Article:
Dear she was when she was with us,
dear will she be in death.
You brought to your bed the most perfect wife of all.
Let not the tomb of your wife be thought of
as a mound of the perished dead, but let it be honored like the gods,
a holy shrine for travelers.
And someone, turning into the road that angles off
will say this:
she once died for her husband,
now she is a Blessed Spirit.
Hail Mistress, grant my prayer. Such words will greet her.
HERACLES (enters from the side with a veiled woman)
You ought to speak openly to a man who is your friend,
Admetus, and not in silence to hold back your troubles
inside yourself. I expected to stand by you in
your misfortunes and to prove myself a friend.
But you did not tell me that it was your wife's body
you were laying to rest. And instead you entertained me in the house
as if your worries were for an outsider.
And I crowned my head and poured libations
to the gods in your unhappy house.
I blame you, yes I do, for this,
but I do not want to add to your grief.
Now I will tell you why I have come back here again:
I want you to take this woman and keep her for me
until I come back here driving the Thracian
horses, after killing the king of the Bistonians.
But if I don't--no that won't happen, for I shall return--
I give you the woman to serve in the house.
It was a struggle to get her:
I came upon some people setting up a public
contest--well worth the effort for a sportsman--
and it's from there I bring her as my prize. I won, you see.
For the winners in the lighter contests
the prize was horses and for those in the greater
events, you know, boxing and wrestling, it was cattle.
A woman went with them. It would have been a shame
to let this fine prize go.
But, as I say, you must take care of the woman.
I did not steal her, but won her by hard work.
In time perhaps you will think well of me for this.
It was not because I didn't respect you or considered you
less than a friend that I hid my poor wife's death.
But it would have been one more pain on top of the pain I already suffered
if you had gone to someone else's house.
It was enough for me to weep for my loss.
But, sir, the woman--if it is possible, I beg you--
ask another Thessalian to keep her, one who has not suffered what I have.
You have many friends in Pherai.
Do not remind me of my troubles.
How could I see her in the house and keep from
crying? Do not add more suffering to a sick man,
for I am overwhelmed by my tragedy.
Where would a young woman be kept in the house?
I see that she is young by her clothing and accessories.
Will she stay in the men's quarters?
How will she remain intact if she associates with young men?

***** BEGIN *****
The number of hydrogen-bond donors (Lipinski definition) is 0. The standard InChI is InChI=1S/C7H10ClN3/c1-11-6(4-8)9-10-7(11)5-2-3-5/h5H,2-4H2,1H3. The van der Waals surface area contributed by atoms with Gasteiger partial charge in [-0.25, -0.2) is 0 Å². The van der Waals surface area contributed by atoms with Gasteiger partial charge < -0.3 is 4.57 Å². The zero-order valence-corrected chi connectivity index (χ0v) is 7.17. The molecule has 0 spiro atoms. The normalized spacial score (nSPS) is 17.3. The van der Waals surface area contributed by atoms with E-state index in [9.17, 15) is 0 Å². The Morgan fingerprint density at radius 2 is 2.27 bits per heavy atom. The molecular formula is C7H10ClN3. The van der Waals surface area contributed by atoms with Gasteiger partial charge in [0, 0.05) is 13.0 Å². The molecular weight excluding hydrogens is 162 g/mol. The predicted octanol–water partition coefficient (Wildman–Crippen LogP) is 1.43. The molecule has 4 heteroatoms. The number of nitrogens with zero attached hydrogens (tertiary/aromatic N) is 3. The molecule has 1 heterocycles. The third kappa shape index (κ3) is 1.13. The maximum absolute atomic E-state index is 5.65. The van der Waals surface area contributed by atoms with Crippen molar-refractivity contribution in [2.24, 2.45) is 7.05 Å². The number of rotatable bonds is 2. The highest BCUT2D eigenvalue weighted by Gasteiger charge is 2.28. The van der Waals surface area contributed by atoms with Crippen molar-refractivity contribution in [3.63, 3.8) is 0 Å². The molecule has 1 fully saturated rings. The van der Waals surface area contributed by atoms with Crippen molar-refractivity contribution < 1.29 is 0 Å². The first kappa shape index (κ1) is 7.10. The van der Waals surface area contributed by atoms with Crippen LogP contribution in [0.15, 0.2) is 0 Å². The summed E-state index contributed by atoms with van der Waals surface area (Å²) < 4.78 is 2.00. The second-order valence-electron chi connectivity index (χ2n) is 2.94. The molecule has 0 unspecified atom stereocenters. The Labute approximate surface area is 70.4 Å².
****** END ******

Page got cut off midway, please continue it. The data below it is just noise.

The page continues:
It is not easy, Heracles, to restrain a young man.
It is your interest I have at heart in this.
Or should I keep her in the dead woman's room?
But how could I introduce her into her bed?
I fear blame on two counts, from the citizens
lest they reproach me for betraying my
savior and lying in bed with another young woman,
and from my dead wife. For she deserves my respect.
I must be very careful. But you, Miss,
whoever you are, you are the same size as
Alcestis and you look like her.
Oimoi. In gods' name take her out of my sight,
that woman, unless you want to bring down a ruined man.
When I look at her I think I am looking at my wife.
She muddies my heart; my eyes are flooded with
tears, oh how unhappy I am!
Just now I taste the bitter grief.
I cannot say that your luck is good,
but we must, come what may, accept the gift of the god.
If only I had the power to bring
your wife from the halls of the dead into the light
and to do you this favor.
I know you wish me well. But what good is that?
It is not possible for the dead to come into the light.
Do not go overboard, but bear up as you must.
It is easier to give advice than to bear such a loss.
What do you gain if you will be miserable forever?
I know that myself, but a kind of love urges me to do this.
To love the dead, that brings a tear to my eye.
She destroyed me, and more than I can say.
You have lost a good wife. Who will deny it?
So that life is no longer a pleasure to me.
Time will soften it, now your trouble is new.
You are right in saying time, if time means dying.
A woman will end it and the desire for a new marriage.
Do be quiet! What have you said?! I would never think of it.
What do you mean? Will you never marry again, but remain celibate?
There is no one who will lie in my bed.
Do you suppose you are helping the dead?
I must give her my respect..
Fine, fine... but you are being a fool.
Maybe, but you will never call me a married man.
You are a faithful lover to your wife and I respect you for it.
May I die if I ever betray her even now that she is gone.
Now, take this woman inside your noble house.
No, I beg you by your father Zeus.
You will be making a mistake if you do not do this.
And if I do it I will stab my heart with grief.
Do it. Perhaps the favor will turn out right.
If only you had not won her in that contest!
Yes, but when I won, you won with me.
Kindly said, but let the woman go away.
She will go away if she must, but first see if she must.
She must, if you do not want to torture me.
I know something too which makes me so insistent.
Have your way. But you know you are causing me a lot of pain.
You can thank me later. Just do it.
Take her in, if the house must receive her.
I couldn't hand this woman over to servants.
You take her into the house yourself, if you wish.
I will put her into your hands, no one else's.
I will not touch her. She may go into the house.